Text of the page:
Author(s): Kleine S, Mller C, Kleine S, Mller C
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Abstract Plant responses of both shoots and roots to combined abiotic and biotic stress have been rarely investigated. However, stresses such as drought and aboveground herbivory might lead to conflicting resource allocation patterns and pronounced shifts in shoot vs. root defenses. In the present study, the effects of water availability and leaf herbivory by caterpillars of a generalist on various shoot and root traits of the aromatic plant Tanacetum vulgare L. were investigated. This species contains terpenoids in leaves and roots, which can differ in composition among individuals, forming so-called chemotypes. To test for intraspecific variation, responses were investigated in two chemotypes, the thujone and the carvyl acetate chemotype. Furthermore, effects of differences in plant quality on the herbivores were studied. Shoot biomass significantly decreased due to drought and herbivory, whereas the root/shoot ratio increased following drought but was unaffected by herbivory. No shifts in C/N ratios were found. In contrast to our expectation, leaf terpenoid concentrations decreased only slightly due to drought, whereas root terpenoids were significantly induced by both drought and herbivory. Chemotypes showed distinct responses to drought at least in the root/shoot ratio, with a higher drought sensitivity of the carvyl acetate chemotype. The body mass of the caterpillars was unaffected by the irrigation treatment but depended on chemotype and terpenoid concentration of the plants. Thus, both qualitative and quantitative defenses strongly affect herbivore development. The present results offer new insights into the above- and belowground organ-specific responses of plants. They highlight the importance of roots in response to various environmental challenges.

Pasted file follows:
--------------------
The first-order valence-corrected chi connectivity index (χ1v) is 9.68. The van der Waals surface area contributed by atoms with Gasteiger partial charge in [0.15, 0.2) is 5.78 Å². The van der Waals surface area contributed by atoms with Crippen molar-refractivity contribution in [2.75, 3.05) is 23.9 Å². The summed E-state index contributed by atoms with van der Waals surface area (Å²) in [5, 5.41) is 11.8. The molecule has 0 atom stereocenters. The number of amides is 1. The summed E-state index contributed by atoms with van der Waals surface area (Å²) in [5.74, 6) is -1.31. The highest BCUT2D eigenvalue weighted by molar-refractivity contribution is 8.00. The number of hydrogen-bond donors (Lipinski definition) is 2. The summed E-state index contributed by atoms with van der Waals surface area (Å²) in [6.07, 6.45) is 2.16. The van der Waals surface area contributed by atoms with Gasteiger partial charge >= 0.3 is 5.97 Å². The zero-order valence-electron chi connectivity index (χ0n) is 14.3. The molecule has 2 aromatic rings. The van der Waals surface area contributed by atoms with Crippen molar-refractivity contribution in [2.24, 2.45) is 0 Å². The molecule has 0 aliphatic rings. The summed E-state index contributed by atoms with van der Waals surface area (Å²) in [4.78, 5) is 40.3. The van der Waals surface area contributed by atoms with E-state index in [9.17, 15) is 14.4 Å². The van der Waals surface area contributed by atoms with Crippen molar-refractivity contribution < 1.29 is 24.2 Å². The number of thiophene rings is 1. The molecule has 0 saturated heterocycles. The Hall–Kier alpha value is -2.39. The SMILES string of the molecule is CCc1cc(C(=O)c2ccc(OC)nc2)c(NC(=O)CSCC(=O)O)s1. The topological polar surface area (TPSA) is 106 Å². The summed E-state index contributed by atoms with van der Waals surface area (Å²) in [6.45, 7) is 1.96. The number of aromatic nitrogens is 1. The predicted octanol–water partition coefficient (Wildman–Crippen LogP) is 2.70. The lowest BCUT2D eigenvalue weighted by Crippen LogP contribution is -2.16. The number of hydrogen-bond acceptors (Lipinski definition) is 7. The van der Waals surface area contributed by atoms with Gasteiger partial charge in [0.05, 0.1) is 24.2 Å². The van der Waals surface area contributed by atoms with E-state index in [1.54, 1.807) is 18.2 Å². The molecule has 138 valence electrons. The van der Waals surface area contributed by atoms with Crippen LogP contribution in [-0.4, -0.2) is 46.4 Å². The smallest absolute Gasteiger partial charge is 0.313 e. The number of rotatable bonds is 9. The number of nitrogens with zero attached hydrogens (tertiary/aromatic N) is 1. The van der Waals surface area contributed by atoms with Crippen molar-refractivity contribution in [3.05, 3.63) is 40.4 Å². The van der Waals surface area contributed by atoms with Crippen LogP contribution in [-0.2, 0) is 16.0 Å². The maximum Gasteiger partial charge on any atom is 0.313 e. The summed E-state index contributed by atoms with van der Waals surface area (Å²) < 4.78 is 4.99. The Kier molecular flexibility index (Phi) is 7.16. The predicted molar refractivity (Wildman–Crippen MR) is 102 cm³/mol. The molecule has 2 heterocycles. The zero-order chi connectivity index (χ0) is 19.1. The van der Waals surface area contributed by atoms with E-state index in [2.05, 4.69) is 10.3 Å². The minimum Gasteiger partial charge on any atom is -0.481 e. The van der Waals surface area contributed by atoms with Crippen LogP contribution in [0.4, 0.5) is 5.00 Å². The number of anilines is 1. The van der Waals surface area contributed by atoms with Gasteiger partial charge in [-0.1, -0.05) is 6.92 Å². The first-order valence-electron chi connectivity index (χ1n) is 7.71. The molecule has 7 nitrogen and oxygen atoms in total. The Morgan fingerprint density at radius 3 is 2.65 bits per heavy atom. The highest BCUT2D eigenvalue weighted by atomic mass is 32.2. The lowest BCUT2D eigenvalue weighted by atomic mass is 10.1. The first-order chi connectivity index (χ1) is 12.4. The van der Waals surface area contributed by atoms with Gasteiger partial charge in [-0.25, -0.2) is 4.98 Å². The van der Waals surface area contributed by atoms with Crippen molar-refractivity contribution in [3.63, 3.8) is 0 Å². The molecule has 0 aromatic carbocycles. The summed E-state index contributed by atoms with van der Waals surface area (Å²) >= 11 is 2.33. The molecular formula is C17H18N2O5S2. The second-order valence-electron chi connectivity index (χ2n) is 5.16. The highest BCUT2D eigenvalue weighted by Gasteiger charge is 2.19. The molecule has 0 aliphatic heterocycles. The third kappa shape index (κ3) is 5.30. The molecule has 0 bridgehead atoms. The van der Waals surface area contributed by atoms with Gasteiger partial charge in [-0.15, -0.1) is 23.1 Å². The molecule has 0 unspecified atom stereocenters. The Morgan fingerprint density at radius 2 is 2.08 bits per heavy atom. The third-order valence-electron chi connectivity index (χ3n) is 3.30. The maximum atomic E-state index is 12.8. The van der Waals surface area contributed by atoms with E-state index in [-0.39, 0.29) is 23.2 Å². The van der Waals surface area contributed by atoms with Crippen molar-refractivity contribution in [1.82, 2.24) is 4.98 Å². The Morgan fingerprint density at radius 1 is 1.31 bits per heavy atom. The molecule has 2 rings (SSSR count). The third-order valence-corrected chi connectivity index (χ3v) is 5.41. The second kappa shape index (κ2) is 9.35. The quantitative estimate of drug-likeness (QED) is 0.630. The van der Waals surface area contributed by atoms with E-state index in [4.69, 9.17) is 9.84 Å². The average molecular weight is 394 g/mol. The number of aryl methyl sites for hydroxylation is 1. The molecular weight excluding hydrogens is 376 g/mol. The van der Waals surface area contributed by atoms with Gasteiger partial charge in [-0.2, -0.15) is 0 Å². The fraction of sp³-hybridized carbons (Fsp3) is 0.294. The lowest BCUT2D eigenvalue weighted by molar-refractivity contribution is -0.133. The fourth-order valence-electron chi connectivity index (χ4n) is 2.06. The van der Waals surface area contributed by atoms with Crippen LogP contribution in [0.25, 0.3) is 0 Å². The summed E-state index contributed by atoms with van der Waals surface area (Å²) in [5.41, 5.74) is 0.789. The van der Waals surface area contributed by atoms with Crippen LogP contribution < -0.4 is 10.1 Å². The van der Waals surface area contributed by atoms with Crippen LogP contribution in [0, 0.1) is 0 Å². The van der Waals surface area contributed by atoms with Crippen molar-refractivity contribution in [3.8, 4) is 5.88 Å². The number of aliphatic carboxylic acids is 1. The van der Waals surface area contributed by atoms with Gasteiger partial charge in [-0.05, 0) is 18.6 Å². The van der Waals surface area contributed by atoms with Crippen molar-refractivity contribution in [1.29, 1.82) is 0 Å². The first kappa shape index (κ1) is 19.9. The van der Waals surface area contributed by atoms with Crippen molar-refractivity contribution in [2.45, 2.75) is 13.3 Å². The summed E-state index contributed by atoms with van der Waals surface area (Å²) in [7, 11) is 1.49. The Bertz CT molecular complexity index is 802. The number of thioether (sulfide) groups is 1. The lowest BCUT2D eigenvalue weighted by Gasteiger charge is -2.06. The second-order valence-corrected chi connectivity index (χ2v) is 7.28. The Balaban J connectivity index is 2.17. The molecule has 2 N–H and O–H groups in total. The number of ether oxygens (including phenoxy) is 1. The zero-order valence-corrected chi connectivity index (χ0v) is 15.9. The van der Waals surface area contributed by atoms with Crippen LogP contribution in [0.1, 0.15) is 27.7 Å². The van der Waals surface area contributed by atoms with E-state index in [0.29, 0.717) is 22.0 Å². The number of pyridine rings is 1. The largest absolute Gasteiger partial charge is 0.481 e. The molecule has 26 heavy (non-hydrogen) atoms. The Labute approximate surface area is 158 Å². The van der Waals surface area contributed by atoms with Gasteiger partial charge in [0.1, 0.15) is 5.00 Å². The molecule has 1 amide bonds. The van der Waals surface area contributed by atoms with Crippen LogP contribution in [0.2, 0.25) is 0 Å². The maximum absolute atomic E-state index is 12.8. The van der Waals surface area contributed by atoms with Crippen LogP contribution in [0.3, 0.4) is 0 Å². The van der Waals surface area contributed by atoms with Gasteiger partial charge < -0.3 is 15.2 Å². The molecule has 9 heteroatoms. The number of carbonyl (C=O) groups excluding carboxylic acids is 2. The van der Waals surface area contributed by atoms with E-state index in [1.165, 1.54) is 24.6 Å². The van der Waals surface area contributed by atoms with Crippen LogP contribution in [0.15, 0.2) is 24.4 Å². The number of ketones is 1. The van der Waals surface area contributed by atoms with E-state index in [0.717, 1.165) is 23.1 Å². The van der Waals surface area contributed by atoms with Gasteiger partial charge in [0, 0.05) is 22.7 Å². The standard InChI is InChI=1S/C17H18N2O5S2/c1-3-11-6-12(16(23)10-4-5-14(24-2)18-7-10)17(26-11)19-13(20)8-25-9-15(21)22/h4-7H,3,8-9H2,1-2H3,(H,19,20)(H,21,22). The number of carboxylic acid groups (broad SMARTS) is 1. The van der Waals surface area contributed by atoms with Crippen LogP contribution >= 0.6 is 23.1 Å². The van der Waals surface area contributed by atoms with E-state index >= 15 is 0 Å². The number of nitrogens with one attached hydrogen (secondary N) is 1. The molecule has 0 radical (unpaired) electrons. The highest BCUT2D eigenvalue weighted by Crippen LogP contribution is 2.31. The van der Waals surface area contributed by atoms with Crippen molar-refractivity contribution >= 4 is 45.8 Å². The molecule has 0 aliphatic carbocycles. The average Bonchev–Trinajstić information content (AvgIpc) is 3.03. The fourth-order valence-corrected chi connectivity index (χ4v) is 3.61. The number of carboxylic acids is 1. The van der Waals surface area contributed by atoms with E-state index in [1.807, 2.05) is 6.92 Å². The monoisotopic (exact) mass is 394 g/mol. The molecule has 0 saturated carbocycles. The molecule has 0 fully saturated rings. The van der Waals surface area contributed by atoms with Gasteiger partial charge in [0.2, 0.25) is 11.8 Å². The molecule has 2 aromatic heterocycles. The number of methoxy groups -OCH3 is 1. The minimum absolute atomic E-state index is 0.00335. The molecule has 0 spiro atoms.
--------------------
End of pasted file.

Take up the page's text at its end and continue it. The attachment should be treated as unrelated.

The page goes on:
This article was published in J Chem Ecol
and referenced in Transcriptomics: Open Access